Hangzhou City Profile
To investigate the management of the public transport systems in cities
Flora Xiao 10HZ
Hangzhou, a sub-provincial city, is located in Eastern China just 180 kilometers southwest of Shanghai. According to the 2010 Chinese census, the city had a population of near 9,000,000. Despite the fact that they are not as populous as some of the other international cities in China, it is still considered one of the most populated cities in the nation, ranking 20th in terms of population size. Hangzhou is still a strategic trading post, the economy of the city is mainly based on industrial development, agriculture (tea production), textiles (silk production), medicine and information communication technology.
The city is most well known for its magnificent natural scenery, the undisputed star of the show is 西湖, the West Lake. It is also typically referred to as 'Paradise on Earth', derived from the old saying “上有天堂，下有苏杭”, which essentially translates into 'Heaven above, Suzhou and Hangzhou below'. Hangzhou is a prominent tourist destination with many local attractions and heritage sites that is popular amongst the local Chinese population as well as foreigners. A bonus for tourists going around the city is that Hangzhou is very easy to get around and there are many means of transportation available with high accessibility and affordability.
The public transportation system of Hangzhou is not nearly as developed as some of the other major cities around the world, but its form of transportation is certainly unique and innovative. Ever since the declension of the use of bicycles in China in 2000, China has been seeking ways to reintegrate cycling as a part of everyday life for those who reside in the more developed cities.
China has been composing plans for urbanization and development for a while now (although it can be argued that urbanization is not the right approach and will result in causing more harm than good), and those plans, along with many other social problems, came with traffic congestion as one of the major issues the city(especially in urban areas) is facing. In Hangzhou, 80% of the population identified traffic congestion as their number one problem, and this is when the government saw their chance of re-enforcing public transportation systems that can ease the situation.
It eventually led the city to implement a public bicycle sharing project and this was launched in 2008, in hopes to be able to address and mitigate the issue of traffic congestion and improve the traffic conditions. The approach taken by the government has provided a very positive outcome other than only to solve the problems of traffic congestion, but also to offer citizens and visitors a self-sustaining service that helps in improving the people's qualities of life.
There is no need to worry, there are more than just one mean of public transport, of course. The city also offers public services such as buses, subways and taxis, those were not discussed above as they are very commonly seen in other cities and does not have any singularity to it. However, those means of transportation will be addressed in more detail below.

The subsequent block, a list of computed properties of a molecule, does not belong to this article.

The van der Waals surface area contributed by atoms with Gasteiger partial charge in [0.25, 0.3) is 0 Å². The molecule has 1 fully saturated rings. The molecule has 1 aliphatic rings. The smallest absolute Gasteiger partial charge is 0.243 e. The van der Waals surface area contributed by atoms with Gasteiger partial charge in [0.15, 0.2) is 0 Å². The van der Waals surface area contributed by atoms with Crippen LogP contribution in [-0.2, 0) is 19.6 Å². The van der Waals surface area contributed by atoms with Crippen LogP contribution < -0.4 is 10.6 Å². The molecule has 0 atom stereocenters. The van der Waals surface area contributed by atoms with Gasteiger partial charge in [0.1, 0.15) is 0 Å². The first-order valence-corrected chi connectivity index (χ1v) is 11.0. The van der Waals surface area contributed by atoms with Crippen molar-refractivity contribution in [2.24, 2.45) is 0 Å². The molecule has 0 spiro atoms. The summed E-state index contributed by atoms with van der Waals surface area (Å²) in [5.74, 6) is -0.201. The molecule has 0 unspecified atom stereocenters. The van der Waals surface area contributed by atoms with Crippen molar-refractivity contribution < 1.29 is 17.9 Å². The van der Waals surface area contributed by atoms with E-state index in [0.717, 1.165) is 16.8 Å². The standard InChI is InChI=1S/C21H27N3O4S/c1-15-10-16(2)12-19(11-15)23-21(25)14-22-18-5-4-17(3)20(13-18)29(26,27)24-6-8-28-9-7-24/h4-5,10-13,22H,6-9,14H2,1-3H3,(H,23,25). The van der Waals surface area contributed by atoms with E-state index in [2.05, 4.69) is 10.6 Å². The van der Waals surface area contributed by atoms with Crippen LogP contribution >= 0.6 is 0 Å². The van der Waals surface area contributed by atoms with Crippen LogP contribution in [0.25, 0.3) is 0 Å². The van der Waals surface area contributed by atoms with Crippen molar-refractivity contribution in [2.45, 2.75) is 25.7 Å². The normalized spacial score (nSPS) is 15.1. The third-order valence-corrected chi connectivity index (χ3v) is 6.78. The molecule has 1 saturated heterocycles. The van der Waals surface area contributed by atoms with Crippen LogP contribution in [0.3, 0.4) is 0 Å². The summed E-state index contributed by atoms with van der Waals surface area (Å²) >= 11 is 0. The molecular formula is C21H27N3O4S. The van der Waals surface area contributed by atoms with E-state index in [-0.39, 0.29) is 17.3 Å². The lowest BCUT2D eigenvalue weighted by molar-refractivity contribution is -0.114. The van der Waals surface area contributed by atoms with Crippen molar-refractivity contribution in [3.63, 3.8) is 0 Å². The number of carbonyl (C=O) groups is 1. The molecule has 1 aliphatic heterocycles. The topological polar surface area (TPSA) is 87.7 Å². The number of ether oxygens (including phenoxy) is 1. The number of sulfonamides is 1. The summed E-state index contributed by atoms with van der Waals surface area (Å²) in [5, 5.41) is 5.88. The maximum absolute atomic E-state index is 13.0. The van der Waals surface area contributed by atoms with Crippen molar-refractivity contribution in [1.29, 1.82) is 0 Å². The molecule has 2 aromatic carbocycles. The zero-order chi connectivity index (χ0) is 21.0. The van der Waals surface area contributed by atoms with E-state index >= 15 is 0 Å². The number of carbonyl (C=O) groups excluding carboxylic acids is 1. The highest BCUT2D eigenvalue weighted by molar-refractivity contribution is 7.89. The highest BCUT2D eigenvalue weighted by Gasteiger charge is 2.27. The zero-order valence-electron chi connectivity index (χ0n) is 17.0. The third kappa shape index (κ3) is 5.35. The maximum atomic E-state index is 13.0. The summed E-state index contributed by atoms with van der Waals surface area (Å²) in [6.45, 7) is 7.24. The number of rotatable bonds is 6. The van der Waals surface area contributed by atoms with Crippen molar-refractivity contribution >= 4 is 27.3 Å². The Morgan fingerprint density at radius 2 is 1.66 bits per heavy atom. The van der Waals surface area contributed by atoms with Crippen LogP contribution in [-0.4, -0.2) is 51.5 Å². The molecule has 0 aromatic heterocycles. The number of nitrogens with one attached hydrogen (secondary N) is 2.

The city has a profound historical background that dates over 2,200 years back. Hangzhou is considered one of the seven ancient capitals of China and was also a capital of state during the Southern Song Dynasty. In the 13th century, Marco Polo came across the 'Paradise on Earth' and he referred to the city as 'the Most Splendid and Luxurious City in the Wolrd', most likely due to its large amounts of silk production. Marco Polo also said that: "the number and wealth of the merchants, and the amount of goods that passed through their hands, was so enormous that no man could form a just estimate thereof".
It was also said that Hangzhou and Suzhou both benefited from its strategic position, for they were both situated at the southern end of the Grand Canal. The Grand Canal was built in the beginning of the 5th Century BC and continued onwards from centuries succeeding the aforementioned date. The now classified as a UNESCO heritage site is the longest artificial river in the world and has total length 1,776km. This placement allowed the transport of grains and other goods to and from Beijing as well as other regions of China. The canal acted as a main artery for the transportation of the said products.
Hangzhou flourished at the beginning of the 12th century as it was considered the capital of the Song dynasty empire. When the imperial family settled in Hangzhou for temporary residence when they were defeated by the Mongolians (also known as northern barbarians), thousands and millions of people swarmed into the city, making Hangzhou one of the most populated cities at that time. The Song dynasty was known for its poetry, artists, merchants that gained wealth from the advanced commerce of silk. Many of China's most famous and renowned poets existed in that era and they all left a great legacy behind.
The image above shows a station of the Hangzhou Public Bike System. The multiple lines of bicycles are for rent and is extensively accepted and adopted by the local community. Every user has to pay a RMB200 deposit in order to obtain the smart card that allows citizens to use the bike sharing system.
The state-owned enterprise: Hangzhou Public Transport Corporation, launched bike sharing system on May 1st 2008. This project is said to be the "Biggest, Baddest Bike Share in the world", data shows that the usage of the bikes provided by this project surpasses the numbers of those in major cities such as Beijing and Shanghai. The local government invested 180 million RMB (equivalent to USD$26 million) into launching this program.